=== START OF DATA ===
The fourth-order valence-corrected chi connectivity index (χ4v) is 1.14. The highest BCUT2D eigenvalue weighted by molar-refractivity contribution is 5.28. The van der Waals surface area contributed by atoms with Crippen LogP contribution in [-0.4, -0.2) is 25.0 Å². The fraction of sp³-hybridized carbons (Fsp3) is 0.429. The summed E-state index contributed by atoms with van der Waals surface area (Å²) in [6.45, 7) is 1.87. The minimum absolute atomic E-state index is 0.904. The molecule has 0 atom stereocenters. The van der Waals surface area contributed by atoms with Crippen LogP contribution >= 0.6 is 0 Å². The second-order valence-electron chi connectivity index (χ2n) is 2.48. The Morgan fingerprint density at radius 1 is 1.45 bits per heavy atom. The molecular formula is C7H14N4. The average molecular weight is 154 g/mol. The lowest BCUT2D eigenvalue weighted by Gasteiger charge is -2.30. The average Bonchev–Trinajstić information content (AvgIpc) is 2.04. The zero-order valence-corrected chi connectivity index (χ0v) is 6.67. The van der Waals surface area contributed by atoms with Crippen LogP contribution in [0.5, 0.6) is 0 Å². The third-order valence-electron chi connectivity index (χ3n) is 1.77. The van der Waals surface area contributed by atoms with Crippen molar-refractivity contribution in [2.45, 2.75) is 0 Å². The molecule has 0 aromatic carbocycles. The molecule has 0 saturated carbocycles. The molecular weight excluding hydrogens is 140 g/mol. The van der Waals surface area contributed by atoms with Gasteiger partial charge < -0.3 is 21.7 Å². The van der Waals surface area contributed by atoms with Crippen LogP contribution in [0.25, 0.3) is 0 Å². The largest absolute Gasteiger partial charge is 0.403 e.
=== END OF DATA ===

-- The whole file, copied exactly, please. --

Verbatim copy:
The fourth-order valence-corrected chi connectivity index (χ4v) is 1.14. The highest BCUT2D eigenvalue weighted by molar-refractivity contribution is 5.28. The van der Waals surface area contributed by atoms with Crippen LogP contribution in [-0.4, -0.2) is 25.0 Å². The fraction of sp³-hybridized carbons (Fsp3) is 0.429. The summed E-state index contributed by atoms with van der Waals surface area (Å²) in [6.45, 7) is 1.87. The minimum absolute atomic E-state index is 0.904. The molecule has 0 atom stereocenters. The van der Waals surface area contributed by atoms with Crippen LogP contribution >= 0.6 is 0 Å². The second-order valence-electron chi connectivity index (χ2n) is 2.48. The Morgan fingerprint density at radius 1 is 1.45 bits per heavy atom. The molecular formula is C7H14N4. The average molecular weight is 154 g/mol. The lowest BCUT2D eigenvalue weighted by Gasteiger charge is -2.30. The average Bonchev–Trinajstić information content (AvgIpc) is 2.04. The zero-order valence-corrected chi connectivity index (χ0v) is 6.67. The van der Waals surface area contributed by atoms with Crippen LogP contribution in [0.5, 0.6) is 0 Å². The third-order valence-electron chi connectivity index (χ3n) is 1.77. The van der Waals surface area contributed by atoms with Crippen molar-refractivity contribution in [2.45, 2.75) is 0 Å². The molecule has 0 aromatic carbocycles. The molecule has 0 saturated carbocycles. The molecular weight excluding hydrogens is 140 g/mol. The van der Waals surface area contributed by atoms with Gasteiger partial charge < -0.3 is 21.7 Å². The van der Waals surface area contributed by atoms with Crippen LogP contribution in [0.25, 0.3) is 0 Å². The largest absolute Gasteiger partial charge is 0.403 e.